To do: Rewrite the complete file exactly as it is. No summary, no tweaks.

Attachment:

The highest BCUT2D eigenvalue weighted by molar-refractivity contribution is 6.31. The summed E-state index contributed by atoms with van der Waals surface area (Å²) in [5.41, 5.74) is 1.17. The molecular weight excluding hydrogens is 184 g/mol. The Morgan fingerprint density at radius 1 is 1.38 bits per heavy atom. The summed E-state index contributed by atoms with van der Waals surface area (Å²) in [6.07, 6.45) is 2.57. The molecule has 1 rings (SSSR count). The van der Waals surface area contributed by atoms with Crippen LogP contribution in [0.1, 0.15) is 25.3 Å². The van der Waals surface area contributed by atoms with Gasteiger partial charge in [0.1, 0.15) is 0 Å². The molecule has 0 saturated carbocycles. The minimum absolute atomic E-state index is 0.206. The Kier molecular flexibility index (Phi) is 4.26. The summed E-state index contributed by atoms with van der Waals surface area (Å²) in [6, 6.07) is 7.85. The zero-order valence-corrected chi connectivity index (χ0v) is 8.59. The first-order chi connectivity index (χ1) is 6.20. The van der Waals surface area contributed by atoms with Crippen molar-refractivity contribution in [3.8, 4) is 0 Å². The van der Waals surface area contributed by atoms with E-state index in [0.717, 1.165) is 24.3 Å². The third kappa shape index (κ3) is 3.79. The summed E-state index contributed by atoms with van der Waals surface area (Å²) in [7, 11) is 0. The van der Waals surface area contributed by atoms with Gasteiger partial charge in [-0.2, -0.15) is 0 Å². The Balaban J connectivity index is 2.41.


The highest BCUT2D eigenvalue weighted by molar-refractivity contribution is 6.31. The summed E-state index contributed by atoms with van der Waals surface area (Å²) in [5.41, 5.74) is 1.17. The molecular weight excluding hydrogens is 184 g/mol. The Morgan fingerprint density at radius 1 is 1.38 bits per heavy atom. The summed E-state index contributed by atoms with van der Waals surface area (Å²) in [6.07, 6.45) is 2.57. The molecule has 1 rings (SSSR count). The van der Waals surface area contributed by atoms with Crippen LogP contribution in [0.1, 0.15) is 25.3 Å². The van der Waals surface area contributed by atoms with Gasteiger partial charge in [0.1, 0.15) is 0 Å². The molecule has 0 saturated carbocycles. The minimum absolute atomic E-state index is 0.206. The Kier molecular flexibility index (Phi) is 4.26. The summed E-state index contributed by atoms with van der Waals surface area (Å²) in [6, 6.07) is 7.85. The zero-order valence-corrected chi connectivity index (χ0v) is 8.59. The first-order chi connectivity index (χ1) is 6.20. The van der Waals surface area contributed by atoms with Crippen molar-refractivity contribution in [3.8, 4) is 0 Å². The van der Waals surface area contributed by atoms with E-state index in [0.717, 1.165) is 24.3 Å². The third kappa shape index (κ3) is 3.79. The summed E-state index contributed by atoms with van der Waals surface area (Å²) in [7, 11) is 0. The van der Waals surface area contributed by atoms with Gasteiger partial charge in [-0.2, -0.15) is 0 Å². The Balaban J connectivity index is 2.41.